IF Disney made cities then Edinburgh is the kind of place to which they would probably aspire. A castle, a palace, ancient winding streets, cobbled roads, spires, turrets, statues, gargoyles, curlicues, extinct volcanoes, trees and parks, squares and crescents, plus a sky of a thousand hues which stretches on forever. It is a Pixar cartoonist’s pantone dream.
But Edinburgh is all too real and has very real problems dealing with the physical imperfections a city of historical and architectural merit can develop in the 21st century.
The buildings of Edinburgh – be they ancient monuments or red sandstone tenements – are part and parcel of its character. The very fact that most are now centuries old leads to a major headache – how to stop them becoming a danger to the people passing beneath their towering magnificence.
Certainly the dream of a working summer in Edinburgh turned into a nightmare for 26-year-old Australian waitress Christine Foster and her family. Back in 2000, she was fatally injured outside Ryan’s Bar when loose masonry crashed down on top of her.
It was from the inquiry into her death that changes were supposed to result, lessons were to be learned.
It was recommended that local authorities should be allowed to carry out a series of mandatory construction inspections of all building work, including renovations as they were ongoing, such as was done in England and Wales. At that time, Scottish local authorities needed to only inspect work once it was complete.
Another recommendation was that there should be advertising campaigns to remind property owners of their responsibility to ensure their buildings are safe. Yet another still was that there should be annual MOTs of buildings to make sure they are safe. All of which were, unsurprisingly, fully supported by Mike Foster, the father of Christine.
Imagine how he must feel today. He lost his “best friend” and yet in her death held on to a hope that some good would come of it. That such a tragedy would not happen again.
But none of those things came to pass. And while no-one has since died in similar circumstances, this week there was yet another masonry scare.
Two cladding panels fell 30ft from the roof of the Next store on Princes Street. The fact that no-one was hurt was a combination of timing – it happened at 6.30am – and sheer luck.
That this kind of potential disaster is still hovering above our heads is nothing short of scandalous neglect.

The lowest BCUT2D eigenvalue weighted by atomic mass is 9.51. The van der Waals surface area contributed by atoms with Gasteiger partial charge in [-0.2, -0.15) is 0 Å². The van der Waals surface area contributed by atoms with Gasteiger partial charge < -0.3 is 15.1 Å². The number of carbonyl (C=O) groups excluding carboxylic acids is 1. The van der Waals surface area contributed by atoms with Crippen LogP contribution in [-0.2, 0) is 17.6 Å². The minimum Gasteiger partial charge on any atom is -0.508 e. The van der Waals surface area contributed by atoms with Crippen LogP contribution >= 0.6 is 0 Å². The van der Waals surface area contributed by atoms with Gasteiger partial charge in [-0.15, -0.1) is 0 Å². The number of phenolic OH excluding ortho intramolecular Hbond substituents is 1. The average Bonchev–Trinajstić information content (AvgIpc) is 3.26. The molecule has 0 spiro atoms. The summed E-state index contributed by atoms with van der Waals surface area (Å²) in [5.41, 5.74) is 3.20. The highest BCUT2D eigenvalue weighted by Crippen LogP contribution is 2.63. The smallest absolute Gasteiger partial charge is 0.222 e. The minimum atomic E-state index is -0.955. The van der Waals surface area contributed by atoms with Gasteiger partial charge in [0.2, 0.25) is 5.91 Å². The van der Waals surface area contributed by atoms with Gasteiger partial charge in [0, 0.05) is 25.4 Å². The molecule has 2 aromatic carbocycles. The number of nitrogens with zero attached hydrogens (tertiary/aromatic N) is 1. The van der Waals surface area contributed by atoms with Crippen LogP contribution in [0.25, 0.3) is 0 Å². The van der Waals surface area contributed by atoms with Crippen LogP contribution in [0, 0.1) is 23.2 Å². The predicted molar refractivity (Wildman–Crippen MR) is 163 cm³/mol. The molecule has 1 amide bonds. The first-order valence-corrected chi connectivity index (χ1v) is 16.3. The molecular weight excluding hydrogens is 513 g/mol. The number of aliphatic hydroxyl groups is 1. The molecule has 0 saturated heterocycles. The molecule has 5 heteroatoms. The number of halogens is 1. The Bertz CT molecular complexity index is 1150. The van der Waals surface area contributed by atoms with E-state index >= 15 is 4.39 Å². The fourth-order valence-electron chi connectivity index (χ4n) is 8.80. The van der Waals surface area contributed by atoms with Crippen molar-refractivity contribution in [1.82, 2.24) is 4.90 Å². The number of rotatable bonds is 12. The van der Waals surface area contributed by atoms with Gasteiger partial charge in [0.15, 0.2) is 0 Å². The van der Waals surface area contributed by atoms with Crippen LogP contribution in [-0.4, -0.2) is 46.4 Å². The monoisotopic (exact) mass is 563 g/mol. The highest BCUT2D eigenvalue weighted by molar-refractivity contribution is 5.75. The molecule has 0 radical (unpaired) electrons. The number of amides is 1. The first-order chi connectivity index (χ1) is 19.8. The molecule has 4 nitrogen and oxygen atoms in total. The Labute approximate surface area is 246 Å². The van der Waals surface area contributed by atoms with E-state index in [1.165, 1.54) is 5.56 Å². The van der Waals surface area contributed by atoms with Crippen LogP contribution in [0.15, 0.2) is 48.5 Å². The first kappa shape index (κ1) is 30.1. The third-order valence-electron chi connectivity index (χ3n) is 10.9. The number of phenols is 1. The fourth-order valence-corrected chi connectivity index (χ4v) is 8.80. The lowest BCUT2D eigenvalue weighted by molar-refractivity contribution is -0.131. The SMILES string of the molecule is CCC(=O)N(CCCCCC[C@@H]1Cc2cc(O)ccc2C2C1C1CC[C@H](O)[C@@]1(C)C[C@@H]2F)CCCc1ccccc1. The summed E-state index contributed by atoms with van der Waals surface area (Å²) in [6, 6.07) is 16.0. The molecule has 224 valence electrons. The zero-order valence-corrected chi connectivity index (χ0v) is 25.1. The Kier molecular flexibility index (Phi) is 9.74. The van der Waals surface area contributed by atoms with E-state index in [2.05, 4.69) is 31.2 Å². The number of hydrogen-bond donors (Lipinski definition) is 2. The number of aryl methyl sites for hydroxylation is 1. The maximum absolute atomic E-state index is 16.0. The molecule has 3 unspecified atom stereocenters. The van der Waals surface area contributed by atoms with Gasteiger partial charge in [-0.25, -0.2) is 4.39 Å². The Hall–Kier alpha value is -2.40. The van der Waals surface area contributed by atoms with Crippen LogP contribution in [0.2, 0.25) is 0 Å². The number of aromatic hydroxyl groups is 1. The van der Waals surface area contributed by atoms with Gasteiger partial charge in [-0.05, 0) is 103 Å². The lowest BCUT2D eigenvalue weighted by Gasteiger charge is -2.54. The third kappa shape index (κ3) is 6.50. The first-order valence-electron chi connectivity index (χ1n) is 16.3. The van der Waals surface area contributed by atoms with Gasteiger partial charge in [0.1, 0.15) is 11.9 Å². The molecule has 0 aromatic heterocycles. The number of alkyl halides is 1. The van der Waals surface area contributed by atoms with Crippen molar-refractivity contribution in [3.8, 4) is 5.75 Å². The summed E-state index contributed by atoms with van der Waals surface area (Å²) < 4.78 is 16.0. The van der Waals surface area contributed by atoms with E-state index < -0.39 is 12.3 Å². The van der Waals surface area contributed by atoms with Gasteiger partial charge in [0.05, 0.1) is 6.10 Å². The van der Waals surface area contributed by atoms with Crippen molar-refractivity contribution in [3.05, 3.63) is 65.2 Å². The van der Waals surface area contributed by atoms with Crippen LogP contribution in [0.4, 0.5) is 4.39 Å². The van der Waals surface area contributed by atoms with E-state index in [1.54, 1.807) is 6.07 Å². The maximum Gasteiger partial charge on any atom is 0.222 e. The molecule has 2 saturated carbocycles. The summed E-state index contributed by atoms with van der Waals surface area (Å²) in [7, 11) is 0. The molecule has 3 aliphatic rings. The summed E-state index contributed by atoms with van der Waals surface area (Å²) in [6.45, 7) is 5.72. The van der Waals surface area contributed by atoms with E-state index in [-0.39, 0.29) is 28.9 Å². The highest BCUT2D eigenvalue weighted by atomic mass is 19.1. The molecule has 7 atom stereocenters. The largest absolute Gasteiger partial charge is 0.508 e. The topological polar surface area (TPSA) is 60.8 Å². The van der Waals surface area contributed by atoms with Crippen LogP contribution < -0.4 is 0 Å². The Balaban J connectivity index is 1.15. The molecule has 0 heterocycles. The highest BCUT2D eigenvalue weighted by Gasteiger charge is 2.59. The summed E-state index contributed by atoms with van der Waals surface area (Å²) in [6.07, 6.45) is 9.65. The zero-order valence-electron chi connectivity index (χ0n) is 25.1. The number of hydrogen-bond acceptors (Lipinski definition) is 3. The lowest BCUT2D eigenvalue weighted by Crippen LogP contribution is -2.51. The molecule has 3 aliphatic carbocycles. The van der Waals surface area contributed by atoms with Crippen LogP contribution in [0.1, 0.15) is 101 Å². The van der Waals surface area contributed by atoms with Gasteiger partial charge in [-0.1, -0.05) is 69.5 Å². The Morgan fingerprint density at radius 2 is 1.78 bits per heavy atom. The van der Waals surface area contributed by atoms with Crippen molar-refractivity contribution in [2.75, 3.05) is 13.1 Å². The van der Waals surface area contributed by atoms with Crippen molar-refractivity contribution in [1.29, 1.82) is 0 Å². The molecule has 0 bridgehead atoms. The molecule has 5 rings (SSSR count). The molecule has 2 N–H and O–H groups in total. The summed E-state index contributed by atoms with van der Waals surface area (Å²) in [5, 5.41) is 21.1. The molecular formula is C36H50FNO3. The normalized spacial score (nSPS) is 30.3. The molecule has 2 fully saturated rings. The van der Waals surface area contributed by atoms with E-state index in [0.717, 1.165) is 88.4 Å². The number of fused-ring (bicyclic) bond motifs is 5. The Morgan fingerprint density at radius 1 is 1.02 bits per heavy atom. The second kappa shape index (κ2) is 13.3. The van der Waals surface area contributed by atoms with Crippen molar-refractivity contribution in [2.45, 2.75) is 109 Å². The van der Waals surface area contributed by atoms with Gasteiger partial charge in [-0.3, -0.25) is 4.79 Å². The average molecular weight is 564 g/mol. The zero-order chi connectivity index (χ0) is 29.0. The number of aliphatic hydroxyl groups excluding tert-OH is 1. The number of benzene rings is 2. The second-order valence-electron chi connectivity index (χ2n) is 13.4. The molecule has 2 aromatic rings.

At the time of the fatal accident inquiry into Christine’s death, it was suggested that there could be as many as 5000 decaying Georgian buildings in Edinburgh, and in the years since there have been near misses on North Bridge, outside Jenners, in the Grassmarket and in Tollcross. This week, we had another one.
Of course there will be all sorts of excuses made – cuts to council budgets mean there are fewer inspectors, a proposed “dangerous structures team” never came to fruition because of lack of money, private owners don’t have the money or the requisite expertise to even know when something’s needing done.
Then there’s the current freeze on all property conservation works not deemed “emergencies” because of the fraud investigation into the council’s discredited repairs department.
Well, as Mr Foster might say, it’s not good enough. And nor is it good enough to now be repeating recommendations first made 12 years ago.
Of course there should be annual inspections and of course this should be done at the property owners’ expense. It seems as obvious as the fact that the golden globe has yet to make a reappearance on the Topshop building.
It’s hard to imagine anyone arguing against inspection, or even paying a small fee for it. The real problem comes when repairs are required.
There has to be a scheme to help pay for them. And if ever there was an argument for the returning of business rates raised in Edinburgh to the council coffers rather than them going to the government, then this is one. A fund could be kept to ensure that if and when repairs are required, hard-pressed businesses can call on it to help them cover some of the costs.
Repairing old buildings is expensive. Homeowners who, in the past, have had to fork out to get chimneys restacked and lintels repaired know how it can add up.
In the late 1970s and early 1980s there was a safety net in place to help homeowners in the form of grants for repairs and improvements. It is surely time something similar is reinstated at a Scottish Government level. I’m sure it would be a better way of spending £6m than splashing out on iPads.
If Culture Minister Fiona Hyslop is seriously concerned about the deteriorating condition of old buildings then she must see that financial assistance will be needed for those who simply do not have the wherewithal to carry out massive repairs.
Our population is getting older, the NHS is feeling the strain of that and, as a result, more resources are being targeted in that direction.
It’s the same with our buildings. Let’s make sure that this time things are changed so that no other family like the Fosters has to experience the loss of a loved one because of a loose brick.